You find out it’s a girl, and you cry so hard. You and your partner have finally discussed names, but it feels risky. Naming this thing, this walnut-sized being feels like a direct invitation for it to be taken away from you.

Joy. Guilt. Grief. Joy, guilt, grief. Joyguiltgrief. You cycle in and out of these emotions so rapidly that they start to tumble on top of each other like waves. They start to feel the same.

You also really do need to start to Plan. Do you stay where you are, or move across the country to be closer to family? Moving is the logical thing to do, for a host of reasons, but it’s also a literal investment in this pregnancy. You break your own heart leaving the place you love, you hire movers, you buy a house, all because this thing growing inside you appears to be the real deal. The pressure feels impossible to bear some days.

Joy. Guilt. Grief. Joy, guilt, grief. Joyguiltgrief. You cycle in and out of these emotions so rapidly that they start to tumble on top of each other like waves.

You’re six, seven, eight months along. Viability provides some degree of reassurance. You’re setting up the nursery. You’re going through old baby clothes and wondering how they’ll look on this baby. And how they’d have looked on the one you didn’t get to meet.

You’re huge and tired and sore all of the time, but you shouldn’t complain, you try not to complain, because you think you should only feel grateful. And you do feel grateful, but you also wish you could get out of bed without doubling over in pain.

Joy. Guilt. Grief. Joy, guilt, grief. Joyguiltgrief.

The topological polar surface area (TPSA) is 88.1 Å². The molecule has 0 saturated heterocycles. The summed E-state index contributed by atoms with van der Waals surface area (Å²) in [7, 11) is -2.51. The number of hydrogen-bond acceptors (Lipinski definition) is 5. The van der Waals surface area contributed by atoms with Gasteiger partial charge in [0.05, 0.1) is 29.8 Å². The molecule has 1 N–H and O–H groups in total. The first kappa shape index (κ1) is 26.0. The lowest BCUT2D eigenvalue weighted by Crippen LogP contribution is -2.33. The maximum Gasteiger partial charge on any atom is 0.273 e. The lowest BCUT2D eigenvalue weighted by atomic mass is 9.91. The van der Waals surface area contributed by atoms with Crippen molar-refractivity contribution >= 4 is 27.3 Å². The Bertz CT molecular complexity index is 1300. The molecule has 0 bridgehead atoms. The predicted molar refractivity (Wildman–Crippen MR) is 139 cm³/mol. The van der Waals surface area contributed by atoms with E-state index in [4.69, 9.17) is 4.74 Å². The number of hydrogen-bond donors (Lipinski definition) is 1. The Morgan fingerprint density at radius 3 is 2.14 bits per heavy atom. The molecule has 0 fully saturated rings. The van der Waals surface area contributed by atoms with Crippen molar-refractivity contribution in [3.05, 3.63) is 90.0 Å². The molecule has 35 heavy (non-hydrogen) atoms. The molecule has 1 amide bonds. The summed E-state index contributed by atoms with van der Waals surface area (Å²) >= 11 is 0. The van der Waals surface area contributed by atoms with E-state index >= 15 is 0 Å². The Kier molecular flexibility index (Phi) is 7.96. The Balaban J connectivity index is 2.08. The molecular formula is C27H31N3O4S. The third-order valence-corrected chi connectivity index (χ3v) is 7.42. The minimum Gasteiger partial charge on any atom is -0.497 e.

Your tentative joy is often, but not always, supplanted by guilt over loving this baby more than the pregnancy you lost. When is it ok to move on? Do you keep mothering the lost one forever? How do you honor what was lost, what will never be, but still have room to honor what’s right in front of you? What if you waste this entire pregnancy worrying and wake up five years from now regretting it? How long do you get to mourn the loss of something simultaneously the size of a blueberry and your entire, beating heart? There’s an oddness to grieving someone you’ve never met, grieving a concept, an idea.

Is it ok to keep those pregnancy tests, from the one you lost, forever? Is it ok to look at them? When you hold them in your hand, you feel the same rush of excitement you felt that day, and it hurts all over again. But the pain is duller, softer around the edges as time goes on. Can you ever reconcile the joy you now feel for this baby that might come any day now with the grief you still feel over the one you lost? Do you even still deserve to grieve? Your joy and your grief somehow both feel unearned.

Joy. Guilt. Grief. Joy, guilt, grief. Joyguiltgrief.

And then: You don’t allow yourself to write, say, or even think these words until she’s squalling in your arms but at last: your baby is here. And she’s perfect. The dulling, the softening of the pain continues, though you know it will never fully subside. Because in her, in your beautiful baby, alive in your arms, lives all that you lost, all that you hoped for, and more than you can ever imagine.

pregnancy after miscarriage, the author, amanda allen, and her newborn daughter

You spend so much time worrying you’ll never get to hold her that, when you look at pictures of you the morning after she’s born, they look like they’re from a dream.

Courtesy of the author
Headshot of Amanda Allen

Amanda Allen is a reproductive rights lawyer living in Oakland, California.